By John Parnell
The world’s leading airlines have called on governments to agree to a new greenhouse gas offsetting scheme for the aviation industry.
The 240 members of the IATA trade group, representing 84% of global air traffic, passed a resolution at its AGM on Monday calling for a mandatory system that would require airlines to offset any growth in their emissions after 2020.
“Airlines are committed to working with governments to build a solid platform for the future sustainable development of aviation,” said Tony Tyler, IATA’s director general and CEO.
“Today, they have come together to recommend to governments the adoption of a single market based measure (MBM) for aviation and provide suggestions on how it might be applied to individual carriers. Now the ball is in the court of governments,” added Tyler.
Governments will meet in Autumn for the International Civil Aviation Organisation’s symposium (ICAO), which only occurs every three years. It is the final chance to agree a climate deal for the aviation sector that would tie it in with the main UNFCCC climate treaty, which must be agreed by the end of 2015.
Emissions from aviation and shipping were spun out of the UNFCCC talks to allow their specialist needs to be addressed from within.
Jean Leston, transport policy lead for WWF-UK said last month that a strong IATA statement from the AGM could be enough trigger the more action at ICAO.
Speaking to RTCC on Monday, Leston welcomed the news but said she was not sure if the IATA statement went far enough.
“It’s great that IATA has strongly endorsed the need for an MBM agreement this year within ICAO. But it’s disappointing that it has settled for the least environmentally effective option of offsetting without revenue generation.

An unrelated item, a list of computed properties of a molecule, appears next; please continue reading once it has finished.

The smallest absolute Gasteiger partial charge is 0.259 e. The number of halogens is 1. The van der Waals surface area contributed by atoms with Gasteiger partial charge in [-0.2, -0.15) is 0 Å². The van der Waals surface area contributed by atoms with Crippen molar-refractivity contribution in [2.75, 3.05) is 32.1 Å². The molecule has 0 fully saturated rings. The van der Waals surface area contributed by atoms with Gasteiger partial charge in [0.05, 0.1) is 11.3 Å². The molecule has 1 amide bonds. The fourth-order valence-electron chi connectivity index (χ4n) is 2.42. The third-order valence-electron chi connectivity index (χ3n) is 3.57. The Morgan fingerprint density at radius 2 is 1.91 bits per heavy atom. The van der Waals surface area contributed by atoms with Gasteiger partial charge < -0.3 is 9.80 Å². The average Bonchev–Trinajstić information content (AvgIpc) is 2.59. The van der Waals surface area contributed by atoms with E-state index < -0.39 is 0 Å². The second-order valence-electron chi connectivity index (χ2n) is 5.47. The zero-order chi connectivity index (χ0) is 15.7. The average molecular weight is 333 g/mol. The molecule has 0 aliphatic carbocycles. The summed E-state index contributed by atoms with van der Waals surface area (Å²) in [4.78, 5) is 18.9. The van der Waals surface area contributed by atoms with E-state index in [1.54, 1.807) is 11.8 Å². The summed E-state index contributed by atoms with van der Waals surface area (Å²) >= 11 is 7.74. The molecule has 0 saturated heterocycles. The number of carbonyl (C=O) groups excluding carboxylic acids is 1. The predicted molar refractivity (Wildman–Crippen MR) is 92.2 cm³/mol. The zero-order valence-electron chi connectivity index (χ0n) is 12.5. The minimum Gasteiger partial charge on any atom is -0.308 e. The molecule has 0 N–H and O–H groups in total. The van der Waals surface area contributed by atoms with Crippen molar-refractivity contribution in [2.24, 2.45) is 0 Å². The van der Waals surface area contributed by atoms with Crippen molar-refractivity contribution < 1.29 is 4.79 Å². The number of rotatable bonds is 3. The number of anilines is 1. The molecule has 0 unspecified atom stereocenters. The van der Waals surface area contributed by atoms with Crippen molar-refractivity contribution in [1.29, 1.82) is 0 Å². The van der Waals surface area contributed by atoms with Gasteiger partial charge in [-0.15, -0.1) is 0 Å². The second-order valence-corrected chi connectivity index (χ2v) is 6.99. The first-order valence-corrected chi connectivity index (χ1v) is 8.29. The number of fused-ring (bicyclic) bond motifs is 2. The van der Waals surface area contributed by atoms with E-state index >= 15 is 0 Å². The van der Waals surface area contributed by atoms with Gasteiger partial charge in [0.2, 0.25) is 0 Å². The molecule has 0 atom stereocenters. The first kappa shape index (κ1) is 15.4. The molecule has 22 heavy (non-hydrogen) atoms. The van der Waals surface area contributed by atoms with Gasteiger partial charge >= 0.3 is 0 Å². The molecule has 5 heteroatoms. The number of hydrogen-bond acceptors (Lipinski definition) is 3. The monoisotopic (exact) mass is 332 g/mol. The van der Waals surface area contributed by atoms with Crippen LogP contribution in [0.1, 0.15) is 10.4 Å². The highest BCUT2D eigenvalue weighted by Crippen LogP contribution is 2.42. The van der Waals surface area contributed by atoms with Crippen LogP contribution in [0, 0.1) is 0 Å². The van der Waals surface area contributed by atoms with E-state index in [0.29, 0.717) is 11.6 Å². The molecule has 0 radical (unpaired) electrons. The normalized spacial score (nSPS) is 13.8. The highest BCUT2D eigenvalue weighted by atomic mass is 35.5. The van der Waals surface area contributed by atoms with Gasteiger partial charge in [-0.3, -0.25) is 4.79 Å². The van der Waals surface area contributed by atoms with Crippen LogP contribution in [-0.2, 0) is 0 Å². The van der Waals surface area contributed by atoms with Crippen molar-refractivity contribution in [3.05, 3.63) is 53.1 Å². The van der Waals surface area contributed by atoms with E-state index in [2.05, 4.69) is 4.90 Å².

“This will do little to reduce global emissions and nothing to provide climate finance to developing countries. IATA’s resolution is also lacking in urgency as the MBM doesn’t come into effect until after 2020 that’s seven years of inaction when what is needed is emissions reduction now,” she said.
The EU briefly included all international airlines in its emissions trading scheme for any flight that either landed or took off from an EU airport. The move was opposed by strongly by the US, Russia and China.
It exempted international flights for a year in November 2012 on the condition significant progress was made on a global aviation emissions deal in the meantime.
”It is a very strong message that the airline industry seems ready to support a single global market-based measure (MBM) to keep their emissions in check,” EU climate commissioner Connie Hedegaard said in response to the IATA statement.
“Now it is time for the governments to match this and deliver in ICAO. The EU is ready.”